Understandably, visiting the Louvre was another fantastic experience. Aside from the sheer size of the building, the thousands of artistic works housed there were overwhelming and solidified my understanding of art history. After fighting past the crowds to glimpse the beauty of Mona Lisa’s smile, the hall of monumental history paintings by the likes of Delacroix and David completed my experience of Paris.’

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Head of Geography Ms Treanor reports on a Second Form expedition, ‘investigating the importance of tourism to Gunwharf Quays, Portsmouth. This included a trip up the Spinnaker Tower, questionnaires, environmental surveys and an evaluation of heritage features. They are now well prepared for the presentation and analysis of their data back in the classroom.’ The students spent the second part of their day in Portsmouth with the History department, visiting the Mary Rose Museum as part of this term’s topic on the Tudors. They investigated the mystery behind the sinking of the Mary Rose and met Hatch – the skeleton of the ship’s dog – among other discoveries.
Sixth Form students shared their experiences of a half term Art, Photography and Textiles trip to Paris:
 
‘We visited many galleries, mostly by foot, which enabled us to see so much more about life in Paris. A particular favourite was the Musée d’Orsay, which proved to be much bigger than it looked from the outside. There were many floors of paintings by Monet, Van Gogh and other renowned artists whom we have studied in class, but to experience the work first hand was completely different and truly incredible. We also visited the Musée de l’Orangerie where many of Monet’s larger water lily paintings from his garden in Giverny are exhibited. These covered all the walls and seemed abstract close up, but they had a completely different dimension when the whole painting was viewed from further away; they seemed to have transformed, each mark of colour now forming an element of the scene. One of my favourite places was the Rodin Museum where Anselm Kiefer had an exhibition. His paintings were of huge size and very textural in their approach; the layers of materials that covered his canvas were so thick that he had carved the markings into them rather than actually painting.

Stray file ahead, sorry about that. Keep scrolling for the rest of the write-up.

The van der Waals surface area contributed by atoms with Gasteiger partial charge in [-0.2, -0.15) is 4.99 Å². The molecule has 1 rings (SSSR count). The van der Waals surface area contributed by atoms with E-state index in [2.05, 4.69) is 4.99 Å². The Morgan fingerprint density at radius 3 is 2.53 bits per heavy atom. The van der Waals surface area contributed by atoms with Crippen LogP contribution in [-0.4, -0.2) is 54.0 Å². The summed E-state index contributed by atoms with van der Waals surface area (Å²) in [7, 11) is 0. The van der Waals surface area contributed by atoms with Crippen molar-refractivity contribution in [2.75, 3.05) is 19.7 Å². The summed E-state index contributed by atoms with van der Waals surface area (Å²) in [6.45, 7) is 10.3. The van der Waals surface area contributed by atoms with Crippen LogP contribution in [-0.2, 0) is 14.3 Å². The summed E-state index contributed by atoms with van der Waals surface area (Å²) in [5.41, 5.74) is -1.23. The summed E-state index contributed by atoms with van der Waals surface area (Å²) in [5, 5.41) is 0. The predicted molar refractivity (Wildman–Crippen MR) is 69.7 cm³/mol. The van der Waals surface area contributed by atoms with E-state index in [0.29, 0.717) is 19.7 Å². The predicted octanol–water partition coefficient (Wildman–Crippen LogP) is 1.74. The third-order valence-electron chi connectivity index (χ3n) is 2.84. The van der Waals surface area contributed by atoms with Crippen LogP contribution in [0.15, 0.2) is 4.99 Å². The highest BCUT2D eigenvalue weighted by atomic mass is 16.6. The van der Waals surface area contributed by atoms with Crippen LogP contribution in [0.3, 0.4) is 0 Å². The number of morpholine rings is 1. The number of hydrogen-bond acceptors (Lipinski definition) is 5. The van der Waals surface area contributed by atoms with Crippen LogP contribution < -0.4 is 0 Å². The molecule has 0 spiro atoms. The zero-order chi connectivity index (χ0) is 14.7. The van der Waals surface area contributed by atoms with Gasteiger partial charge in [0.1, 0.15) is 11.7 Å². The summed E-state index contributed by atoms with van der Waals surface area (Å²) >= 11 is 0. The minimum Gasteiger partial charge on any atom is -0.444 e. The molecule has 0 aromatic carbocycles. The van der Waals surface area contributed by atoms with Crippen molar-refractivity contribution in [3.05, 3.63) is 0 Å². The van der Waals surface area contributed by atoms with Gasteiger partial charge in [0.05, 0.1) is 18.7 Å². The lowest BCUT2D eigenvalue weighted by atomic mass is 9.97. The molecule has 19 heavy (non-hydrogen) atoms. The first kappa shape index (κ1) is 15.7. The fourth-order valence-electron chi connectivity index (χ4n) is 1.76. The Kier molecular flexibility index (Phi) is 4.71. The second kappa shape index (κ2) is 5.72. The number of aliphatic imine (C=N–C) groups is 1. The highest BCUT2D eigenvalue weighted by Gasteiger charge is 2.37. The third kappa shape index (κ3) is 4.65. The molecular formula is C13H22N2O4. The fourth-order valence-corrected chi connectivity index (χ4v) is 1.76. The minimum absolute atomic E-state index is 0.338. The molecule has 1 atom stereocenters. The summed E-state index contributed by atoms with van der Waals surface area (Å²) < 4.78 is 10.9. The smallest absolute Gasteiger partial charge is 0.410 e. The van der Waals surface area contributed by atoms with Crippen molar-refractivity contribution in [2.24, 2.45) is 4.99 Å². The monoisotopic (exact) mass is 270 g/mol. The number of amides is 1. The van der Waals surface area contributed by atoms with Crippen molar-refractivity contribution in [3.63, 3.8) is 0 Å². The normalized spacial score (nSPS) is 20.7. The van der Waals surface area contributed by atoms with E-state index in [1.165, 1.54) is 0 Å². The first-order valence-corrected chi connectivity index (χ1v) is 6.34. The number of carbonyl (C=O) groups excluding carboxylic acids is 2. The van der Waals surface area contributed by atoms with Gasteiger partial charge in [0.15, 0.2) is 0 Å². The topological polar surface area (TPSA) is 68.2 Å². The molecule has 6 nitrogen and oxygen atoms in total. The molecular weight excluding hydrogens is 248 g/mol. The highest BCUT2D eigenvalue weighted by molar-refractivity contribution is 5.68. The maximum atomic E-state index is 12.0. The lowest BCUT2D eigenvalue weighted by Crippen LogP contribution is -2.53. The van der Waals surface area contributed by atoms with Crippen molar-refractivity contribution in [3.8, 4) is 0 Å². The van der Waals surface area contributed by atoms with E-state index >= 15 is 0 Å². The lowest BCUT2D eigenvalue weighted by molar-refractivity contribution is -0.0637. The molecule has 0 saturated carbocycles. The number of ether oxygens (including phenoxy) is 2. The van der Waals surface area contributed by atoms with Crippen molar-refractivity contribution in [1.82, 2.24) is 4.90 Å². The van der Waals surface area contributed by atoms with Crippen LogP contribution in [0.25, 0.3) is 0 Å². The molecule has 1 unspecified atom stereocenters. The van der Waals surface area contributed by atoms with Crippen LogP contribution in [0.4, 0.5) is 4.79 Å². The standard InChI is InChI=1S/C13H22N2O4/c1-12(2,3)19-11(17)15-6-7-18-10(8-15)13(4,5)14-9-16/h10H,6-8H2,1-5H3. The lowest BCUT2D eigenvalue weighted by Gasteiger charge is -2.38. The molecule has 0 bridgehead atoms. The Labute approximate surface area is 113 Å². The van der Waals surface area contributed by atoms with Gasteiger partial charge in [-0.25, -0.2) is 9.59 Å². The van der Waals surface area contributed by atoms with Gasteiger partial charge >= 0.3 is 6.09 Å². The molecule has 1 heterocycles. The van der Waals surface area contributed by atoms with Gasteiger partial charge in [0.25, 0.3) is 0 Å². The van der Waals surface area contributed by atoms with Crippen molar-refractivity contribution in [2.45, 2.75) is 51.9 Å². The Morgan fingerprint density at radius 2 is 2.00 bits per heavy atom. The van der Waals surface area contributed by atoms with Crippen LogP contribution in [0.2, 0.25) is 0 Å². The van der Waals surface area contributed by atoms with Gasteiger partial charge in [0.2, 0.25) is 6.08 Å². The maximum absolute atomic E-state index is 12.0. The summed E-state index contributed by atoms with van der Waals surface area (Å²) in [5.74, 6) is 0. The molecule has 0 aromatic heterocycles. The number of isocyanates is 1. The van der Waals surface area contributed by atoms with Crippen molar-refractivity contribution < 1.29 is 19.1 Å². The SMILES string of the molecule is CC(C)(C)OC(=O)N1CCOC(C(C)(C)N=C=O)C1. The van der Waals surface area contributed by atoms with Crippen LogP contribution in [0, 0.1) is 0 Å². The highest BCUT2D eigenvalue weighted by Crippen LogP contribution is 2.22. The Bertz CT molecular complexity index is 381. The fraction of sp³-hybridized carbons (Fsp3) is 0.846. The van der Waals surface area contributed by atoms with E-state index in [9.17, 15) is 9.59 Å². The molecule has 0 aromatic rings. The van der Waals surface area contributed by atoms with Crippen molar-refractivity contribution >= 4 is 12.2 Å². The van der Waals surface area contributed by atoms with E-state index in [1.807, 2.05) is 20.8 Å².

On one of the days, the group divided into two: Textiles students and History of Art students (the Photography students joined the group of their choice). The History of Art group went to the Louvre, whilst the Textiles group went to two fascinating fashion exhibitions: ‘Fortuny, un Espagnol à Venise’ and ‘La Maison Dior’. Fortuny was famous for using pleats in his designs, and we saw many wonderful garments inspired by classical Greek themes and motifs, but created using modern construction techniques. The beautiful gowns had simple, figure-hugging shapes, but the thousands of tiny pleats meant that they could be scrunched up into a tiny ball and still retain their flowing lines when unrolled, due to the craftsmanship!
‘La Maison Dior’ exhibition celebrated 70 years of Dior fashion. It was breath-taking; room upon room of astonishing garments, showing the progression from the origin of Dior to present day designs. Not only was every garment a masterpiece in itself, but the way they were presented was truly amazing, for example one whole room was decorated with tiny paper flowers hanging from the ceiling and covering the walls, creating an atmosphere similar to being in an enchanted forest.
In addition to immersing ourselves in art, we also found time to sample French culture, enjoying meals at local restaurants, crêpes in little cafés, and visiting the Eiffel Tower. It was a fantastic trip which has seeded our imaginations with ideas which are sure to appear in our future Art, Textile and Photography projects – look out for them in the next Inter House Art Competition!’